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Monday, May 31, 2010

Single-Stream Recycling Controversy

In December 2009, the Container Recycling Institute issued Understanding Economic and Environmental Impacts of Single-Stream Collection Systems, a comprehensive white paper documenting the controversy with single-stream recycling. The impressive paper is well researched and worth the read for those concerned about the ultimate destination of good-hearted recycling efforts.
From the bottom of page 16, here is copy differentiating between recycling and downcycling:
It is important to understand that diversion from disposal is not recycling. Collection is not recycling. A product is not recycled until it is made into another product. Broken glass used as landfill cover is ―downcycled‖ into one use only. Closed-loop recycling occurs when a product can be made and remade infinitely, such as recycling containers back into aluminum cans and glass and PET bottles.
The two major contaminants in the recycling stream are organic matter and glass. From page 20, here is copy discussing glass in the recycling stream:
Historically, one of the greatest challenges in single-stream collection has been glass. It is virtually impossible to prevent glass from breaking as it goes to the curb, is dumped in the truck, gets compacted, gets dumped on the tipping floor of the MRF, is repeatedly driven over by forklifts, and is dumped on conveyor belts to be processed by the MRF. Therefore, it is highly unlikely that glass collected in single-stream systems will be used for its highest closed-loop application—glass bottles or fiberglass. Unless there is beneficiation capacity nearby, which can clean the glass to recyclers’ specifications, single-stream glass will be downcycled to a use that is far less desirable in terms of energy conservation, avoided emissions and other high-end benefits. The most likely end uses for mixed cullet from a MRF is sandblasting base, aggregate material, or Alternative Daily Cover (ADC) for landfills.
The ZWZ team is working on creating an economic model for separated glass recycling. Strong demand for the recycled glass and collection infrastructure are the two main challenges. Once a viable system is developed ZWZ participants who serve alcoholic beverages will be required to separate glass for recycling collection. Stay tuned for developments.

Wednesday, May 12, 2010

ZWZ moves to Elemental Impact

Effective the first of 2010 the Zero Waste Zone program is an Elemental Impact project. The ZWZ Leadership remains the same with Laura Turner Seydel continuing as the ZWZ Chairperson and Holly Elmore as ZWZ Director under her new position of Elemental Impact Founder & CEO.

The foodservice industry will continue to be the engine driving the ZWZ program with focus retained when the impact expands to other industry segments. Stay tuned for exciting ZWZ updates.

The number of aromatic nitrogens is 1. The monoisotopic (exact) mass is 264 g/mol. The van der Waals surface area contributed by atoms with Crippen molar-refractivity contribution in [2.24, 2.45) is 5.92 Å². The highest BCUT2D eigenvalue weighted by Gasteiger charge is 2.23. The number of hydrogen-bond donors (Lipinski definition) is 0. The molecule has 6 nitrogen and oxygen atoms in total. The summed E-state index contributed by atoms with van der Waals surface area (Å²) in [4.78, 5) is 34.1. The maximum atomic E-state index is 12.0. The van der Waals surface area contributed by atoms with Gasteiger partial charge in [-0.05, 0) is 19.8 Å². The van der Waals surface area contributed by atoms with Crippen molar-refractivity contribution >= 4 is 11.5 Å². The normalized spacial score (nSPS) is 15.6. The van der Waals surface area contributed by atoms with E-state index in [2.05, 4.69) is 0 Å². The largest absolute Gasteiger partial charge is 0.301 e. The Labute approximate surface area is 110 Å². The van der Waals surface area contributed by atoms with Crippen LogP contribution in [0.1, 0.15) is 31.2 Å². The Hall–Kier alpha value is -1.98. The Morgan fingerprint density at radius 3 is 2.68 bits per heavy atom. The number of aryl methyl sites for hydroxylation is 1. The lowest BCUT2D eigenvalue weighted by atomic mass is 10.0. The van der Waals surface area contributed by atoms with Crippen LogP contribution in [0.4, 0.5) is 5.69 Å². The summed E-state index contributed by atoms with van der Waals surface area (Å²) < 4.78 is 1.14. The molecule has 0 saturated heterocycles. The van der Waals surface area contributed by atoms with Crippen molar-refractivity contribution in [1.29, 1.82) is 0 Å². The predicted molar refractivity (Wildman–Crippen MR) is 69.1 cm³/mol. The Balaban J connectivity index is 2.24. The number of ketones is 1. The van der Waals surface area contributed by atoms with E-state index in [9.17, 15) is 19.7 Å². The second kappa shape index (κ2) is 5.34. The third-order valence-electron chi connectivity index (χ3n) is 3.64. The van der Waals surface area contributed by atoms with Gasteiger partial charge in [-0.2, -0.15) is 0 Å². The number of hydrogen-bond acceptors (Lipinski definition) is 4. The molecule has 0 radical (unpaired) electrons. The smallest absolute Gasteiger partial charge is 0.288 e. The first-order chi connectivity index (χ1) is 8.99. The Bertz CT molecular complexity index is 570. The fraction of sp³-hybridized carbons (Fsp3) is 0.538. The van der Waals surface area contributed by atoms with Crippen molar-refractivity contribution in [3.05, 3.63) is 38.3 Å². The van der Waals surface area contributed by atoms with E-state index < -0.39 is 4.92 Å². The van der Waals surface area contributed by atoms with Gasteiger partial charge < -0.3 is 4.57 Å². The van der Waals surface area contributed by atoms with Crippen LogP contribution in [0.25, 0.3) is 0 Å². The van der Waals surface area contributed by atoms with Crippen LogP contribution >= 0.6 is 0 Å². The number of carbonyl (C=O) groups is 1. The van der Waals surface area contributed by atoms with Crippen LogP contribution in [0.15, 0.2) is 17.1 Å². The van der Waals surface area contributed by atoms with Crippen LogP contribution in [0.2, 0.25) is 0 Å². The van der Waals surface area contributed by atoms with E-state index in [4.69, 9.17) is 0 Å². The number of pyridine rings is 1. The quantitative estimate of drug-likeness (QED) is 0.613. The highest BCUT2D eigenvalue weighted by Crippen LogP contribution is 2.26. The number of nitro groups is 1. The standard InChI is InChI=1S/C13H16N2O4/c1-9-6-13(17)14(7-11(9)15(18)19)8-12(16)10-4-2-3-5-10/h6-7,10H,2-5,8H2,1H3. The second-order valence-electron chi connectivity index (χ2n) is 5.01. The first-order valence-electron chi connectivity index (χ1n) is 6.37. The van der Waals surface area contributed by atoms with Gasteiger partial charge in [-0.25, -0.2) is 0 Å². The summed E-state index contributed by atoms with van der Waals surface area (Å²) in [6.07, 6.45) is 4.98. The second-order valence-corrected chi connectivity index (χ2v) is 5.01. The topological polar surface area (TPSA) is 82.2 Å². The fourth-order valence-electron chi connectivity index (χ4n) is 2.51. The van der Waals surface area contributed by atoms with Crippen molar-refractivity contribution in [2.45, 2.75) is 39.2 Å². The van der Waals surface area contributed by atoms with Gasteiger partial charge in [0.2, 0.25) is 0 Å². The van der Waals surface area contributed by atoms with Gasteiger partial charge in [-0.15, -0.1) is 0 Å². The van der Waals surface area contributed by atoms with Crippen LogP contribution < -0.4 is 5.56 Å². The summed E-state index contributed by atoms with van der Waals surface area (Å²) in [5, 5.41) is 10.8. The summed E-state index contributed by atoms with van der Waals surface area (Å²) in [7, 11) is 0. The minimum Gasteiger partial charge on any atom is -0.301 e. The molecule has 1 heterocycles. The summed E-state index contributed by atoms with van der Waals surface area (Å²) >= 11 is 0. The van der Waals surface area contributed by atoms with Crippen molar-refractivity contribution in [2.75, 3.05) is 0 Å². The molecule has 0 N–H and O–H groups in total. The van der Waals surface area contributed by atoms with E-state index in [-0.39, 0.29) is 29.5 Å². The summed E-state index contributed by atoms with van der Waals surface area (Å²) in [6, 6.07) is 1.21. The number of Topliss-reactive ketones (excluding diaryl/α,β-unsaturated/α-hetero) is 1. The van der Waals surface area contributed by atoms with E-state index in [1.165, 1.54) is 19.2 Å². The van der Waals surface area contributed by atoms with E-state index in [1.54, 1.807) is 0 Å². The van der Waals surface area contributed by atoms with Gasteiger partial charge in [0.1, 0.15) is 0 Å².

ZWZ Project Director

Welcome Hadley Baur Laughlin to the ZWZ Team as the ZWZ Project Director! Hadley volunteered with the ZWZ program since the initial 2008 planning meetings and now formally joins the team. With her strong organizational skills, Hadley will initially focus on developing the Elemental Impact website followed by stream lining the ZWZ documentation process. Hadley will meet with each of the launched Zone Champions to create a zone plan for building depth and increased participation.

Hyatt Regency receives the GHLA 2009 Good Earthkeeping Award

Congratulations to Randy Childers and Hyatt Regency Team: In March the Georgia Hotel and Lodging Association honored the Hyatt Regency with the 2009 Good Earthkeeping Award! The Hyatt Regency was the first Atlanta property to meet the ZWZ Criteria. Randy gives the following ZWZ appreciation in his award acceptance:

Holly Elmore of the Green Foodservice Alliance for her leadership and vision in establishing the GFA's "Zero Waste Zone" and challenging and supporting us to become the first hotel to meet this criteria.

The ZWZ Team is honored to work with committed professionals like Randy and his associates who understand ACTION is an integral component to sustainability.

Doubletree Celebrates Earth Day 2010 in Grand Style

Dave Rossman, Doubletree Buckhead General Manager, continues to be one of my favorite heroes! On Earth Day 2010, the Doubletree celebrated the conversion of their 30 yard compactor to a recycling compactor with a ribbon cutting ceremony. When their two yard dumpster recycling system no longer made sense, Dave worked with Republic Services to flip flop their 30 yard trash compactor for recycling and their two-yard recycling dumpsters for landfill collection. Earlier this year, the Doubletree started separating out their glass and B Good Recycling is collecting it for recycling.

In the past two plus years the Doubletree has reduced their per occupied room landfill collection 45%!!! The 2007 6.0 pound rate was 3.3 pounds by the end of 2009. For 2010, the goal is to reduce the rate to below 2.0 pounds and they are well on their way!

Remember, Dave Rossman contacted the ZWZ Team in February, 2009 as a referral from the Sustainability Division of the DNR. By May, 2009 the ZWZ~Buckhead launched with 60 foodservice operators in attendance. Dave Rossman is an icon of Integrity in ACTION ~ thank you Dave for your commitment!